2002 Mercedes-Benz M-Class
This 2002 review is representative of model years 1998 to 2005.
By Dan Jedlicka of MSN Autos
It takes more than a prestigious name to keep an upscale sport-utility vehicle a strong contender, so the Mercedes-Benz arm of DaimlerChrysler has given its latest M-Class key improvements.
People stared enviously at the M-Class and buyers waited in lines for this chunky-looking truck when it arrived for 1998. No sport ute, except perhaps the venerable but overrated Range Rover, could outdo it for snob appeal.
After all the M-Class was the first mass-produced Mercedes sport utility. Few buyers probably cared that it also was the first American-made Mercedes, built at a new Alabama plant.
More than 320,000 M-Class vehicles have been sold worldwide. But things have moved so fast in the sport-ute market that the 2002 model gets everything from revised styling to a more powerful V8 and added safety features to keep it at the top of the desirability list.
The base $36,300 ML320 has a 3.2-liter 215-horsepower V6 that provides decent acceleration. But you go much faster with the new $44,950 ML500; it has a 5.0-liter 288-horsepower V8 that replaces last year's smaller 268-horsepower V8 in the discontinued ML430 model.
The ML500 also features leather upholstery and sharper handling, although its stiffer suspension and lower-profile tires result in a less comfortable ride.
At the top of the line is the $65,900 hot-rod ML55, which has 342 horsepower and comes from Mercedes' AMG high-performance unit. It's for those who simply must have one of the fastest prestige sport utes (0-60 mph in 6.4 seconds). The ML55 has a more high-performance suspension and even wider, lower profile tires than the ML500.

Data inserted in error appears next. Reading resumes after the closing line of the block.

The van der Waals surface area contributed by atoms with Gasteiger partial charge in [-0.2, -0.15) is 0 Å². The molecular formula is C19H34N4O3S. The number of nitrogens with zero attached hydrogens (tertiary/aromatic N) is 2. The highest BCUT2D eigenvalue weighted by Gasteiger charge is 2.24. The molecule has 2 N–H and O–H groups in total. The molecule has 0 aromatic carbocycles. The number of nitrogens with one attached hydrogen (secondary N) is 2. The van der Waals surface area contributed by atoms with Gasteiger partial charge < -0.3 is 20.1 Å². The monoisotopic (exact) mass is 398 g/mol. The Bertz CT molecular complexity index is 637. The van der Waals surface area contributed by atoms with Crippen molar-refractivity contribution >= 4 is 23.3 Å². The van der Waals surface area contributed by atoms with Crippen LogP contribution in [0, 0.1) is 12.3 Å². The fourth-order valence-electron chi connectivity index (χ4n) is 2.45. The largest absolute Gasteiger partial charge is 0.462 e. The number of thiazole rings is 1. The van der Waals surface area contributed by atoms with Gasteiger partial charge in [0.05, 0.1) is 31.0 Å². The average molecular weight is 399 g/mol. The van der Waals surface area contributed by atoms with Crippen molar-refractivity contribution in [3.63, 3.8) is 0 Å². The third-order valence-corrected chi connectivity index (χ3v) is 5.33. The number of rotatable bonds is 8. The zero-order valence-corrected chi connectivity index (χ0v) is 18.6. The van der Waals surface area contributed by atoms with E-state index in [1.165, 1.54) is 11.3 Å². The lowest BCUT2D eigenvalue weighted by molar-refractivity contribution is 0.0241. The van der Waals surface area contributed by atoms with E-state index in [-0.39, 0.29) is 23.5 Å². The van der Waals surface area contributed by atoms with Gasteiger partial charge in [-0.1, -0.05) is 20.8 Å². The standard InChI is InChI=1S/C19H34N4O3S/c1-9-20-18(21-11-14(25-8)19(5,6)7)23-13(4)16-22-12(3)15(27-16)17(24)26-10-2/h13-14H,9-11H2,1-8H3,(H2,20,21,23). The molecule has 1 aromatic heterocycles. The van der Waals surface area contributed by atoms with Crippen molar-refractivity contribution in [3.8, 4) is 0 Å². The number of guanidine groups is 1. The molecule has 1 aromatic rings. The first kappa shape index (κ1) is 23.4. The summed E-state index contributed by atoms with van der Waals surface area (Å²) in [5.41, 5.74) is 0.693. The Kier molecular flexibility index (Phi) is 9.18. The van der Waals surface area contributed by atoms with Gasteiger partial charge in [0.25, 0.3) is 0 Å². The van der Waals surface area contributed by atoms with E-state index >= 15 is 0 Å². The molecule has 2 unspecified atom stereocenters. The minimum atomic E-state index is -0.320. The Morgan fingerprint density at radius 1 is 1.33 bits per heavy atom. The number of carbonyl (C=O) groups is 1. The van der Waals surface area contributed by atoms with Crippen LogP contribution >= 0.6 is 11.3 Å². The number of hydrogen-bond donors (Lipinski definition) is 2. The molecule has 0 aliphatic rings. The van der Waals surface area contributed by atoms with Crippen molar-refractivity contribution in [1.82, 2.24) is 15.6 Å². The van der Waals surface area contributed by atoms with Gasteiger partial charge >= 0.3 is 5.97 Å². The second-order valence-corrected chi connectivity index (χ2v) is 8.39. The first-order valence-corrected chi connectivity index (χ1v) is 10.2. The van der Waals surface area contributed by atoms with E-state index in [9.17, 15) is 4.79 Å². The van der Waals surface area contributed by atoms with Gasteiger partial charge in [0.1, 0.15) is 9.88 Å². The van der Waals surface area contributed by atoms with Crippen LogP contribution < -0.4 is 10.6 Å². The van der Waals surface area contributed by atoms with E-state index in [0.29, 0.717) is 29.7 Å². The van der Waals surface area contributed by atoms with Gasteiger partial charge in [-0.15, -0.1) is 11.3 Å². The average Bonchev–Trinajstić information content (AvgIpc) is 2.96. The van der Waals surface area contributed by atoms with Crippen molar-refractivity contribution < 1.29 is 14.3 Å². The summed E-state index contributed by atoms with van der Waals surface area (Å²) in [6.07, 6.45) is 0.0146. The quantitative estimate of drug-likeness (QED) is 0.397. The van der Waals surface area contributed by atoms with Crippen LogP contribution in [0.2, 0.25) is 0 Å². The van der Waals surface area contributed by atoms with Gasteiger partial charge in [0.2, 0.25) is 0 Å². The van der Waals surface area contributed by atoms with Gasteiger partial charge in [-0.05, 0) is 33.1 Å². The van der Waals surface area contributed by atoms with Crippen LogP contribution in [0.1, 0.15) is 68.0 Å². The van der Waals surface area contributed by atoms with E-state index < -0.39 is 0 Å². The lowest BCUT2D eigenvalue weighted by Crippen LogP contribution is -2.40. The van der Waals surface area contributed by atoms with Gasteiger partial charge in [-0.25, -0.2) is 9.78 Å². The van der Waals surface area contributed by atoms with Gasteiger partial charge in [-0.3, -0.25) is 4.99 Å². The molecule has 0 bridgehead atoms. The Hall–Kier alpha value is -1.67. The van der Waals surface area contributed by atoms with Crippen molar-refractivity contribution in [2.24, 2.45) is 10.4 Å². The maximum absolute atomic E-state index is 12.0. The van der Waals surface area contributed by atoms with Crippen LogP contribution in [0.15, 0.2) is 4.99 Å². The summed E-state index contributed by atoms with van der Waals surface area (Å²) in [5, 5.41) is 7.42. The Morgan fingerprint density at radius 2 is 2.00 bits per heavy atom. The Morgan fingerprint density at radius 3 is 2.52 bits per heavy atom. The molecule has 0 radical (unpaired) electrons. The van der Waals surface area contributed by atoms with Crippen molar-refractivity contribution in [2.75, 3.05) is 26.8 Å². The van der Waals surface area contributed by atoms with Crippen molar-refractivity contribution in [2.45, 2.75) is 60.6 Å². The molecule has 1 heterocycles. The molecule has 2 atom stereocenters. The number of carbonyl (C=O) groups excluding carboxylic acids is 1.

Poor Fuel Economy
The M-Class still looks conservative because Mercedes builds conservative-looking cars. Besides, you can't really expect a genuine, practical sport ute to have a rakish appearance.
Wheels always have gone a long way toward making a car or truck look sportier, and thus the new M-Class has redesigned 17-inch wheels.
Mercedes traditionally has been safety conscious. In fact, safety long has been a Mercedes passion. So the 2002 M-Class adds side-curtain airbags that span both sides of the vehicle to protect head and shoulders in a side collision.
The M-Class isn't small but has a pretty compact body that doesn't call for endless searches for long parking spots.
Fun to Drive
All M-Class models are well-equipped. They have a nicely engineered all-wheel-drive system that doesn't call for driver involvement and can propel the vehicle even if three wheels have entirely lost traction.
Mercedes always can be counted on for advanced technology, so even the M-Class' 5-speed automatic transmission gets new software to allow better manual shifting for drivers who don't want to leave it in the Drive slot all the time.
For serious off-roaders, a downhill traction control feature helps maintain grip during steep downhill off-road driving, where surfaces are loose, slick, uneven and rutty.
While rather easy to enter, the M-Class lacks a decent grab handle for an elderly right-front passenger to grasp when getting in or out. Also, rear door openings are rather narrow. The M-Class is generally roomy, but a tall person behind a tall driver with his seat moved comfortably back needs more legroom.
An optional two-passenger third-row seat is offered, except for the ML55.
Seat Support Needed
A low, wide opening helps allow easy loading of the large cargo area. But folding the second-row seat forward to get more cargo room is a chore—an ongoing fault of this vehicle.
Some rival sport utilities are more comfortable during on-road driving. But the M-Class has high resale value and never will lose its snob appeal, which is worth a lot to many buyers of upscale sport utes.